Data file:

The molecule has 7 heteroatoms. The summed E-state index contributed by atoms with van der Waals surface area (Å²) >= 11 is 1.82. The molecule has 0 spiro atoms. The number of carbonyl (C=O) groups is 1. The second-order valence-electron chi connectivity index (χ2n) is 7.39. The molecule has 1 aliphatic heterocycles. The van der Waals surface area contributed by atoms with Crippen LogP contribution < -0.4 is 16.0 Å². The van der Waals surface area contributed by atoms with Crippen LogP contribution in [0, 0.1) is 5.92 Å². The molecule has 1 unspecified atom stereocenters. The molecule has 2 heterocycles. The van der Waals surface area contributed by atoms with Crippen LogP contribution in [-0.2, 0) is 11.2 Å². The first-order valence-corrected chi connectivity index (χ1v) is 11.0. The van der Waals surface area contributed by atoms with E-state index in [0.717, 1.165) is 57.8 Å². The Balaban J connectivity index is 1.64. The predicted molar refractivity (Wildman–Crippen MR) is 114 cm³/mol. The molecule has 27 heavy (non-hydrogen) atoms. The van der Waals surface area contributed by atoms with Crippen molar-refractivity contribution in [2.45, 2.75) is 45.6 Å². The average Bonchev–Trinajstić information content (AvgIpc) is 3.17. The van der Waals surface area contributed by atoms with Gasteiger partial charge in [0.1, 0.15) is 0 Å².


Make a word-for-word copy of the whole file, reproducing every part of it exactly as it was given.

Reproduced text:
The molecule has 7 heteroatoms. The summed E-state index contributed by atoms with van der Waals surface area (Å²) >= 11 is 1.82. The molecule has 0 spiro atoms. The number of carbonyl (C=O) groups is 1. The second-order valence-electron chi connectivity index (χ2n) is 7.39. The molecule has 1 aliphatic heterocycles. The van der Waals surface area contributed by atoms with Crippen LogP contribution < -0.4 is 16.0 Å². The van der Waals surface area contributed by atoms with Crippen LogP contribution in [0, 0.1) is 5.92 Å². The molecule has 1 unspecified atom stereocenters. The molecule has 2 heterocycles. The van der Waals surface area contributed by atoms with Crippen LogP contribution in [-0.2, 0) is 11.2 Å². The first-order valence-corrected chi connectivity index (χ1v) is 11.0. The van der Waals surface area contributed by atoms with E-state index in [0.717, 1.165) is 57.8 Å². The Balaban J connectivity index is 1.64. The predicted molar refractivity (Wildman–Crippen MR) is 114 cm³/mol. The molecule has 27 heavy (non-hydrogen) atoms. The van der Waals surface area contributed by atoms with Crippen molar-refractivity contribution in [2.45, 2.75) is 45.6 Å². The average Bonchev–Trinajstić information content (AvgIpc) is 3.17. The van der Waals surface area contributed by atoms with Gasteiger partial charge in [0.1, 0.15) is 0 Å².